Back to ArchSPM.org >

Archdiocese of Saint Paul & Minneapolis

Great Catholic Parishes | Find It | News | Events | Rediscover: Hour | Books
Music | Movies The Catholic Watchmen WINE: Women In the New Evangelization Catholic Grandparenting Bible Study Called and Gifted™ | Redescubre

Share

What is the “Theology of the Body”? How does it point to a nuptial meaning of the body?

theologyofthebodyThe many ways in which one can depart from God’s call to chastity and marital fidelity are more than evident in American culture. The exploitation of sexuality for commercial gain is manifested in countless ads and other means of engaging our attention through television and allied media. The cult of the body, not just for health reasons but for hedonistic attraction, is a prime example of the effect of an exaggerated focus on sex and sexuality.

What is needed is a healing vision of sexuality, the body, and the human person. Pope John Paul II offers us this perspective in his theology of the body. He begins with the idea that God willed each human being for his or her own sake. This means that none of us is merely a part of something else, or a means of gaining some result. God created us as free and unique human persons. We are not things to be used, but persons to be respected.

God created human beings to love one another. Since God is a communion of persons, it makes sense that we, being made in his image, would reach out to love others, forming our own communion of persons. Marital love witnesses the total self-giving of man and woman. The miracle is that in the act of self-giving, each spouse gains a greater sense of self while enriching the other spouse.

The Nuptial Meaning of the Body

We experience our selfhood through our bodies. We are embodied as man and woman. Genesis teaches that it is not good for man to be alone. We are rescued from our solitude by a complementary existence as man and woman. Pope John Paul II calls the capacity of the male body and the female body to serve mutual self-giving the nuptial meaning of the body.

Sin, particularly lust, obscures the nuptial meaning of the body and its capacity to witness the divine image. In this case, the woman’s body ceases to reveal her as a person to be loved, but rather as an object to be used. Conversely, a man’s body would not disclose him as a person to be loved, but rather as an instrument to be exploited. Sin erodes spousal love.

Shame may enter the relationship. Pope John Paul II notes there is an instinctive shame that can ward off utilitarian sex. Shame leads the woman to protect herself from the aggressive, lustful sexuality of the man. In the opposite case, shame causes the man to resist a sexual advance from the woman that is merely lustful. God calls for spousal love as the remedy for moving beyond the sex appeal of the body alone to its nuptial meaning, revealing the person as made in his image.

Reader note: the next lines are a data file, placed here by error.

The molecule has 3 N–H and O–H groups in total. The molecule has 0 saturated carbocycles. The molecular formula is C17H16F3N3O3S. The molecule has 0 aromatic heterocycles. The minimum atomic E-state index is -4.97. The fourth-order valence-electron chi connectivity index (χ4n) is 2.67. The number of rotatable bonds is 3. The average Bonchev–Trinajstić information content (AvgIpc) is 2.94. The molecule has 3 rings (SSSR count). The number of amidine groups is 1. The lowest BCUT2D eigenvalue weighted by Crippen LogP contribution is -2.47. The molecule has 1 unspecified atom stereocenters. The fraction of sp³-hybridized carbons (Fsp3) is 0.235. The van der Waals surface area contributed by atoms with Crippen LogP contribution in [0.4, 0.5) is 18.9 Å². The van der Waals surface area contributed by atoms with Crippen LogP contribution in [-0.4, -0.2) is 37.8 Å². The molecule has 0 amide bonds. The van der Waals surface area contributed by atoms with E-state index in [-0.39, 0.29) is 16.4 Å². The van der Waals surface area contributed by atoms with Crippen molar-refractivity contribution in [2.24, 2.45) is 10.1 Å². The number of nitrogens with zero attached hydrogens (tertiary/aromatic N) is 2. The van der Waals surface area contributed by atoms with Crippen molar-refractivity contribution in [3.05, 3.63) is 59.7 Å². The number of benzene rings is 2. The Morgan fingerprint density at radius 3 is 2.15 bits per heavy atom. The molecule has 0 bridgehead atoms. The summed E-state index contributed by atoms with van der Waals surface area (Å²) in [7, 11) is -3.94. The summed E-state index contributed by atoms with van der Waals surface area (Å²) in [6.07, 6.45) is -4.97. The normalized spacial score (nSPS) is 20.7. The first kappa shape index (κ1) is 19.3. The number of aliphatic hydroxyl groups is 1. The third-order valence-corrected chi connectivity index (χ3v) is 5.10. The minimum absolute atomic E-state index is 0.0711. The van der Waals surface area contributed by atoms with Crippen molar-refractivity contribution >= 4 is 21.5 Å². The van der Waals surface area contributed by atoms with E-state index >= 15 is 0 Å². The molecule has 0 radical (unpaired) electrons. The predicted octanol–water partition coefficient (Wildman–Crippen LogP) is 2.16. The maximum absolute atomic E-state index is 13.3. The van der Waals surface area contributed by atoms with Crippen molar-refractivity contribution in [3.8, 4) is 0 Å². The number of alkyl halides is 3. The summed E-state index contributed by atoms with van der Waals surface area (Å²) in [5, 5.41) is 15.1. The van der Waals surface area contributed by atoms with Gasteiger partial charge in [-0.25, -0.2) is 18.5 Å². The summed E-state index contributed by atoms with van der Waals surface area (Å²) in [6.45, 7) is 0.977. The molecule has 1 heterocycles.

The Redemption of the Body

Pope John Paul II retrieves the nuptial meaning of the body by taking us back to life before the Fall, to a time of original innocence and original nakedness. The first man and woman did not experience any shame in their nakedness because the attraction of male and female served love alone. This was more than virtuous self-control. The man and woman dwelt so intimately in their bodies that each body expressed to the other the beauty of the human person and the image of God. Bodily sexuality was integrated into the energy of spousal love.

Original Sin caused a rupture in the unity of body and soul. The body now could obscure as well as reveal the person. Christ’s saving act included the redemption of the body by which he restored the lost unity of soul and body. This is a process of restoration, partly completed here and fully restored in the next life. While there will not be marriage in the future life, masculinity and femininity will endure. Pope John Paul II relates this to consecrated celibacy and virginity in which the nuptial meaning of the body is not denied. The body’s nuptial meaning serves love in ways other than marriage.

We seldom do justice to the ways in which our bodies share in and reveal our interior personal lives. We have drawn attention here to Pope John Paul II’s meditation on the nuptial meaning of the body because we believe it is a vision of sex, marriage, and the person best suited to rebuilding a wholesome, faith-filled, and loving approach to these most precious gifts.

You can read more from the United States Catholic Catechism for Adults, order your own copy, or read questions about it at the United States Conference of Catholic Bishops website.

Copyright © 2006, United States Conference of Catholic Bishops, Washington, D.C. All rights reserved. No part of this work may be reproduced or transmitted in any form or by any means, electronic or mechanical, including photocopying, recording, or by any information storage and retrieval system, without permission in writing from the copyright holder.